Solution Exercise 3

a) There are a number of different surface and underground environments one may encounter in Africa. The natural recharge of groundwater is related to climatic conditions such as average temperatures and evapotranspiration, and geological factors such as porosity and infiltration rates. The potential for natural recharge is relatively low across much of Southern Africa, improving to the north, due primarily to increased precipitation.

Approximately 55 percent of the region is covered by low permeability formations. These are largely basement rocks with aquifer systems developed in the weathered overburden and in the fractured bedrock. The aquifers developed in these areas are unconfined, not spatially extensive and locally developed. In general, only modest groundwater supplies can be abstracted sustainably from these aquifers and large-scale groundwater well fields are not feasible. Fissured aquifer systems are associated particularly with the Karoo formations (interlayered shales and sandstones) found extensively throughout southern Africa. The formations are normally low yielding, but where the rocks have been subjected to deformation and intrusion of dolerites, a secondary permeability resulting in good aquifers may be found.

The unconsolidated intergranular aquifer systems occur as large inland basins, such as the Kalahari and Congo basins, in coastal aquifers and in alluvial aquifers in river channels, banks and flood plains.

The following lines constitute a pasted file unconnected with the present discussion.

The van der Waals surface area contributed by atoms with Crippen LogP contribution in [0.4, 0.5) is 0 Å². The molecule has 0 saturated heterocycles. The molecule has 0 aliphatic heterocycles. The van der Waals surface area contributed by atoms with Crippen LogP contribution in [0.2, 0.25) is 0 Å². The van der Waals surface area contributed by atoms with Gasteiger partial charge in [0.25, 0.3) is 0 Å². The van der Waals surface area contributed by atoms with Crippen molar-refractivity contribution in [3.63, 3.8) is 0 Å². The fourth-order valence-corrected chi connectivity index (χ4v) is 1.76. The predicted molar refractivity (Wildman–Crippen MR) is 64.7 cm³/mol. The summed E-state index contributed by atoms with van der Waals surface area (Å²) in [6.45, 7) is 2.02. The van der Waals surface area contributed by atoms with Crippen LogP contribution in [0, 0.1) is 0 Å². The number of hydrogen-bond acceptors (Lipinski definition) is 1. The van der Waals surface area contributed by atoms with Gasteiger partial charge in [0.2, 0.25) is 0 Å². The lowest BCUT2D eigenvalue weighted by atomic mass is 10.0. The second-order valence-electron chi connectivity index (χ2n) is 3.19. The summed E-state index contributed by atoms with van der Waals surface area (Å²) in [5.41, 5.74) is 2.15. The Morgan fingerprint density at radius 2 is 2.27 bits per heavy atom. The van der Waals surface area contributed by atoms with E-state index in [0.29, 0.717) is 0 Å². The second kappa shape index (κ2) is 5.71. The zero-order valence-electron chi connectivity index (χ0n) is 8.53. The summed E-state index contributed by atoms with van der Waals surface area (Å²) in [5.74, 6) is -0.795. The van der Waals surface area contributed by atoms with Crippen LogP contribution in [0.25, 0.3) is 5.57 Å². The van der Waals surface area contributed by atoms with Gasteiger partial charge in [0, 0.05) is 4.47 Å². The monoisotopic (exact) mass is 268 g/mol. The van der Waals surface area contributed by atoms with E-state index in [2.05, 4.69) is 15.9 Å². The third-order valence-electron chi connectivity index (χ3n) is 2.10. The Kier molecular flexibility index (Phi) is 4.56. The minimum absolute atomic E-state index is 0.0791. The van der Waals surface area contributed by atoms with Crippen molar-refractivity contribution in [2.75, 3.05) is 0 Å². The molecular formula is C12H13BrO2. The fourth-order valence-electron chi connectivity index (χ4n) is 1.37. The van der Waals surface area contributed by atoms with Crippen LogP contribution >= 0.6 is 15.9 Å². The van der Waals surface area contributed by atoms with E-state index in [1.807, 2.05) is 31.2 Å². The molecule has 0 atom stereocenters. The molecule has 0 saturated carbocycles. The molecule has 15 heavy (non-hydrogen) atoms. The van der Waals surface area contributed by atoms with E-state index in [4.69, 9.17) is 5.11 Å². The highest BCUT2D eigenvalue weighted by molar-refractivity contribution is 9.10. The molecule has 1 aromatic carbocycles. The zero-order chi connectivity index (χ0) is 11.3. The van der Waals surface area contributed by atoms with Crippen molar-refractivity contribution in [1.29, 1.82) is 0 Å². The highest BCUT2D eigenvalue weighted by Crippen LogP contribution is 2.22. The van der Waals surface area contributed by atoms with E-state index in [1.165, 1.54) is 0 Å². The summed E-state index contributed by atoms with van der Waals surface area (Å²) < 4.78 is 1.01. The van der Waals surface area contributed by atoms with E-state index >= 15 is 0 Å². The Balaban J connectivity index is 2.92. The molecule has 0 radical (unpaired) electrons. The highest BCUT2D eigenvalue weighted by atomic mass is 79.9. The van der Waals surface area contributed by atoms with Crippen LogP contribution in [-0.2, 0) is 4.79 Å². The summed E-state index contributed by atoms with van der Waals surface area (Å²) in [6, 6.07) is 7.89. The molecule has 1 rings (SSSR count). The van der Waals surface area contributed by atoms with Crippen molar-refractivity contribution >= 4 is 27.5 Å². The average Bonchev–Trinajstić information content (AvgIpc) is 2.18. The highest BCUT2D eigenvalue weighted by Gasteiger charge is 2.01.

Karst aquifers are not wide-spread in the region, but constitute some of the most productive aquifers in Namibia, Botswana, Zimbabwe and South Africa. They occur in highly soluble rock, most notably limestone and dolomite. Groundwater flow is concentrated along secondarily enlarged fractures and fissures and other connected openings, where the chemical dissolving action of slightly acidic (rain) water can take place.

b) Similar to the variations in the hydrogeological conditions, the artificial recharge techniques also vary widely. The artificial recharge techniques can be broadly categorized as follows:

Table Exercise 3-1  Categorized artificial recharge techniques.

Direct surface techniques
  • Flooding
  • Basins or percolation tanks
  • Stream augmentation
  • Ditch and furrow system
  • Over-irrigation
Direct subsurface techniques
  • Injection wells or recharge wells
  • Recharge pits and shafts
  • Dug well recharge
  • Bore hole flooding
  • Natural openings, cavity fillings
Combination surface – subsurface techniques
  • Basin or percolation tanks with pit shaft or wells.
Indirect Techniques
  • Induced recharge from surface water source
  • Aquifer modification

In the Southern Africa region, MAR started in the coastal aquifers, therefore the emphasis was on direct surface techniques and this is one possibility for the potential project. So, (1) the traditional ‘sand dams on alluvial aquifers’ are a possible approach. For the more challenging hard-rock environments, (2) injection wells are a more likely solution. For either environment, if agriculture is a major water user, (3) over irrigation is a possible option. In the less likely scenario in which the aquifer has natural openings, (4) treated wastewater could be introduced.

Return to Exercise 3


Managed Aquifer Recharge: Southern Africa Copyright © 2021 by Eberhard Braune and Sumaya Israel. All Rights Reserved.